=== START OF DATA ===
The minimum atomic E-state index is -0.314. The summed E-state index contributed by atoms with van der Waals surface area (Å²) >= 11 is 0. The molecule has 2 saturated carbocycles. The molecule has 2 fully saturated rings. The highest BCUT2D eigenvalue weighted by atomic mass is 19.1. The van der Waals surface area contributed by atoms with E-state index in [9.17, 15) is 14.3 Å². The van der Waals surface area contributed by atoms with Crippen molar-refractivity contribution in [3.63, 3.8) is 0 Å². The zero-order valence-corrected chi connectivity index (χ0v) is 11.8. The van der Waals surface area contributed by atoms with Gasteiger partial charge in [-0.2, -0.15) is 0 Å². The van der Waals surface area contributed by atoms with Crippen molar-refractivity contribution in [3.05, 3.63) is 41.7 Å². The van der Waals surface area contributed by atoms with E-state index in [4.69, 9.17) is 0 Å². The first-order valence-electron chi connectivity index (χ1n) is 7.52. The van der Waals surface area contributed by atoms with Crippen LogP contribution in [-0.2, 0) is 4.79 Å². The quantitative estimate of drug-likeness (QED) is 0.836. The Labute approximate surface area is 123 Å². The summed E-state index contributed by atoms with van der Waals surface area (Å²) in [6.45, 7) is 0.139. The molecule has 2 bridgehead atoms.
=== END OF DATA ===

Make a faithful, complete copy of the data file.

The minimum atomic E-state index is -0.314. The summed E-state index contributed by atoms with van der Waals surface area (Å²) >= 11 is 0. The molecule has 2 saturated carbocycles. The molecule has 2 fully saturated rings. The highest BCUT2D eigenvalue weighted by atomic mass is 19.1. The van der Waals surface area contributed by atoms with E-state index in [9.17, 15) is 14.3 Å². The van der Waals surface area contributed by atoms with Crippen molar-refractivity contribution in [3.63, 3.8) is 0 Å². The zero-order valence-corrected chi connectivity index (χ0v) is 11.8. The van der Waals surface area contributed by atoms with Gasteiger partial charge in [-0.2, -0.15) is 0 Å². The van der Waals surface area contributed by atoms with Crippen molar-refractivity contribution in [3.05, 3.63) is 41.7 Å². The van der Waals surface area contributed by atoms with E-state index in [4.69, 9.17) is 0 Å². The first-order valence-electron chi connectivity index (χ1n) is 7.52. The van der Waals surface area contributed by atoms with Crippen LogP contribution in [-0.2, 0) is 4.79 Å². The quantitative estimate of drug-likeness (QED) is 0.836. The Labute approximate surface area is 123 Å². The summed E-state index contributed by atoms with van der Waals surface area (Å²) in [6.45, 7) is 0.139. The molecule has 2 bridgehead atoms.